A north Belfast man was remanded into custody on Saturday accused of having the largest Semtex seizure found in Northern Ireland in the last ten years.
Appearing in the dock of Belfast Magistrates Court in a green t-shirt and jeans, 47-year-old Thomas Hughes confirmed that he understood the single charge against him.
Hughes, originally from Glasgow but with an address at Maeve House in the New Lodge area, is charged with having explosives, namely Semtex on 30 April with intent to endanger life.
During a failed bail application, a detective constable outlined how the 2.5 kilos of plastic explosive had been found in an airing cupboard at Hughes’ flat when officers searched it acting on information there were illegal ammunitions in it.
“This is the largest amount which had been seized in Northern Ireland in 10 years and undoubtedly would have been used in the manufacture of numerous explosive devices,” said the officer adding that the block, “probably about the size of a house brick,” had been cut in two “most likely for purposes of distribution to other terrorist cells” and wrapped in cling film and tinfoil.
He said the police held the view that in the eyes of dissident republican terrorists, Semtex is an asset and would only “have been placed in the safekeeping of someone who would be a trusted individual”.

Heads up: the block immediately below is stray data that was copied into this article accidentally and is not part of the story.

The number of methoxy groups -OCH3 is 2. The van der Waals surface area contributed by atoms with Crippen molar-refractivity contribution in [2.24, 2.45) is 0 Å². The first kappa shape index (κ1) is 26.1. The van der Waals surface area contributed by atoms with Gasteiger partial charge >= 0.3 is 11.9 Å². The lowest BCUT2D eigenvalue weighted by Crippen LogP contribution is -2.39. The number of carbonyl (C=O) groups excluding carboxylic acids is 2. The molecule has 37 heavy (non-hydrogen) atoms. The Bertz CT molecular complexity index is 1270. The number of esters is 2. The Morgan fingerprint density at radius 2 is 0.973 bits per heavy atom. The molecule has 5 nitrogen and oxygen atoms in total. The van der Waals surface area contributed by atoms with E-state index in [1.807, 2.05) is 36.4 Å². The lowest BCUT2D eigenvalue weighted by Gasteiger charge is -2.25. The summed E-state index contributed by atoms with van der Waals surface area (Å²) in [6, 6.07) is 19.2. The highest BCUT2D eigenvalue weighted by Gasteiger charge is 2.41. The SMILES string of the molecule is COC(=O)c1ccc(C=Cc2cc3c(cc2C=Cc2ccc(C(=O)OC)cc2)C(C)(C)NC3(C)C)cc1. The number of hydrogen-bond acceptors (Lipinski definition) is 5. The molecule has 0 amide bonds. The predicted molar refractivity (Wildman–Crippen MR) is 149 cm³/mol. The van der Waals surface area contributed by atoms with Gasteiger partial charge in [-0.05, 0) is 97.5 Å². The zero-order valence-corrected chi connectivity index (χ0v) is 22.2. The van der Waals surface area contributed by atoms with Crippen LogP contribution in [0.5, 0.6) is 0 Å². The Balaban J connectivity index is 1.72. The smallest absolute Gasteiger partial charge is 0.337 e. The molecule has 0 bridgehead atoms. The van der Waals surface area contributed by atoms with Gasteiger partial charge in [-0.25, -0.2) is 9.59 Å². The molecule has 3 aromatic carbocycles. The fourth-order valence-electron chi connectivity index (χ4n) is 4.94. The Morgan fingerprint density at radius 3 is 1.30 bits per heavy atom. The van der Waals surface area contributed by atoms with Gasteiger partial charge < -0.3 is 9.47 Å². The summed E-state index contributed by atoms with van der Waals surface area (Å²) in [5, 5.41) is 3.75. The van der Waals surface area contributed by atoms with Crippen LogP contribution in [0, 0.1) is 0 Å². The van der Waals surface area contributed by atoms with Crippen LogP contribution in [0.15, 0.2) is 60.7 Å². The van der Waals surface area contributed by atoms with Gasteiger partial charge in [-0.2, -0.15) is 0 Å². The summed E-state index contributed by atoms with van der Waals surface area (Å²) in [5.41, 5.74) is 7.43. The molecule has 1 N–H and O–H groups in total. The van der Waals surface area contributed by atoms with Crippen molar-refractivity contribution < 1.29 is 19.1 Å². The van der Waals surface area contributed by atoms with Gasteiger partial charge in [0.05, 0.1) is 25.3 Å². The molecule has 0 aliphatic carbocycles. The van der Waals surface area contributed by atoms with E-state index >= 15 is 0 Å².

The officer said police were objecting to Hughes’ release amid fears that he would reoffend, use the support network for dissident republicans to flee the jurisdiction and would alert his co-conspirators to what evidence the police hold.
During cross examination the officer agreed that Hughes has a clear record, had given an account that a key to his flat had gone missing and was then found in the possession of an alleged tiger kidnapper and that although he admitted he was a republican, denied being a member of any terrorist organisation and was “vehemently anti dissident activity”.
The solicitor submitted that Hughes was “shocked and horrified” to learn that “highly volatile” Semtex was in his home and that, as he has a drink problem, was an unsuspecting “easy target”.
Refusing the bail application on the grounds of the risk of reoffending and remanding Hughes into custody to appear again on 30 May via videolink, District Judge Harry McKibbin said Hughes’ explanation was not “terribly satisfactory I’m bound to say”.
“I’m not convinced at all by the explanations and it would be foolhardy to release him on bail,” said the judge.
As Hughes was led away, he waved to supporters in the public gallery.